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Exploded View: Remington Model 870 Shotgun

Exploded View: Remington Model 870 Shotgun

Introduced in 1950, the Remington Model 870 Wingmaster was the gun of the future. Part of a modernization program for Remington, it was announced at the same time as the semi-automatic Model 11-48. Touted as “A Fine New Pump at an Amazingly Low Price!” the 870’s receiver was sleek, and the bolt locked into a hardened-steel barrel extension (not the receiver), which has become a hallmark of nearly every pump gun since. A replacement for the Model 31, the 870 featured a smooth action and dual action bars running between the barrel and the tubular magazine. Not only did the 870 have style, it had an attractive price, thanks to having some parts soldered or riveted together to ease assembly time and cost. Designed to compete against the old-school Winchester Model 12, the 1 millionth Model 870 was made in 1966—two years after the venerable Model 12 was out of production.

Introduced in 12, 16 and 20 gauges, there were 15 inaugural versions with prices ranging from $69.95 for the 870R AP Standard and Riot Grades all the way up to the Model 870TF Trap Premiere Grade with a sticker of $678.55. Five years later, the Model 870-AP Standard and Magnum ADL-Deluxe Magnum were chambered for the 12-ga., 3" magnum. A rifled version, the Model 870 RSS, with rifle sights, came out in 1955.

The .410-bore and 28-gauge versions were added in 1969 on receivers specifically scaled for those diminutive shotshells. Southpaws got their own 870s in 12 and 20 gauges two years later. Rem Choke interchangeable choke tubes were added to the 870 in 1986. Embracing the 12-ga., 3½" magnum shotshell in 1998, Remington announced the Model 870 Express Super Magnum.

The Model 870 has endured relatively few major changes to how the gun is made, but as with anything that has been manufactured for 67 years, the variations are legion—stocks, finishes, barrel ribs, beads, sights, barrel lengths, combos, sets, etc. Too, some parts once made of metal are now made of polymer, such as the trigger guards on Express models.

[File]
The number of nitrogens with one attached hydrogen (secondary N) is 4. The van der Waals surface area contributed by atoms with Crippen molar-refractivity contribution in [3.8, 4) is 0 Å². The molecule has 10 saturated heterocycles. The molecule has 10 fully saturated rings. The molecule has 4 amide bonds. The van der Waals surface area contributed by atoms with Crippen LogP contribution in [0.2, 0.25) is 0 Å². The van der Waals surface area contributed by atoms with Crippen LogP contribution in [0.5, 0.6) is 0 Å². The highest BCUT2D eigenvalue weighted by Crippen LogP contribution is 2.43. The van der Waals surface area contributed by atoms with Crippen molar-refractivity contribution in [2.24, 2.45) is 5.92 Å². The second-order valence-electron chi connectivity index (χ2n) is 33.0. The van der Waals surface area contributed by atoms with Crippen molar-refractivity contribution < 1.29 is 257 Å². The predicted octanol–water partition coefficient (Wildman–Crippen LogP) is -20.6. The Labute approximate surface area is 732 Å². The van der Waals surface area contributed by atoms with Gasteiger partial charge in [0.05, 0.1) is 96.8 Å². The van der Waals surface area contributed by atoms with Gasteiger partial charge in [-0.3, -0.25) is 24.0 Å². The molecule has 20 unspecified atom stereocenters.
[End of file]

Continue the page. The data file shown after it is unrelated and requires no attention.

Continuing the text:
The Model 870’s success with hunters and shooters is unquestioned, although it has had limited U.S. military procurement. That said, it remains ubiquitous as a law enforcement shotgun. The gun’s receiver has always been well-suited for embellishment, and 870s have commemorated everything from Ducks Unlimited to Dale Earnhardt to the company’s 200th anniversary—celebrated last year.

As of this writing, more than 11 million Model 870s have been made in Ilion, N.Y. It remains the most-produced shotgun in history, and it likely will for some time to come. Sixty-seven years later, the 870 lives up to its original slogan, “tops in the blind and field.”

Disassembly
Depress the action bar lock (56) and move the fore-end (32) to the rear. Inspect both the barrel’s (1) chamber and the rear of the magazine to ensure the gun is unloaded. Once certain the gun is unloaded, move the fore-end forward. To remove the trigger plate (53) and assembly, first set the safety (51) on “safe,” then drift out the front and rear trigger plate pins (21 and 22) (FIG. 1). (When replacing these pins, holes in the trigger plate and receiver (15) must be properly aligned and show clear passage.)

Next, lift the rear end of the trigger plate from the receiver (A). Then, slide the unit rearward (B), turning it clockwise to clear the action bar lock (FIG. 2). When re-assembling the trigger plate assembly, the rear end of action bar lock must go below end of left connector (46) for the gun to function properly.


To remove the barrel assembly, including the barrel extension (6), if the gun is cocked, press the action bar lock upward. Move the fore-end half way back to open the action. Unscrew the magazine cap (11), remove it and then pull the barrel assembly from receiver (FIG. 3).

To remove the fore-end assembly, including the fore-end, breech bolt (70), locking block (68), slide (64), etc., press in on the front end of the left shell latch (33) (C) and slide the assembly forward off the magazine tube (13) (FIG. 4). The barrel must first be removed to affect this operation.

To remove the magazine spring (14) and the magazine follower (17), insert the blade of a small screwdriver into the hole in the spring retainer (12) and pry the retainer from the magazine tube (FIG. 5). Remove the retainer slowly to relieve tension on the magazine spring. The spring and follower may now be removed.


Re-assembly is in the reverse order. Assemble the slide to the action bars (28 and 29), together with the breech bolt assembly. Assemble the fore-end tube (30) over the magazine tube and insert the rear end of the action bars (with the slide and breech bolt assembly on them) into the receiver grooves (D and E) (FIG. 6). Move the assembly rearward gently until it contacts the front end of the right shell latch (34). Press in on the right shell latch to clear the action bar and slide the fore-end gently rearward again until it contacts the left shell latch. Press in the left shell latch and push the fore-end rearward until it is stopped by the action bar lock.

Click on diagram to enlarge

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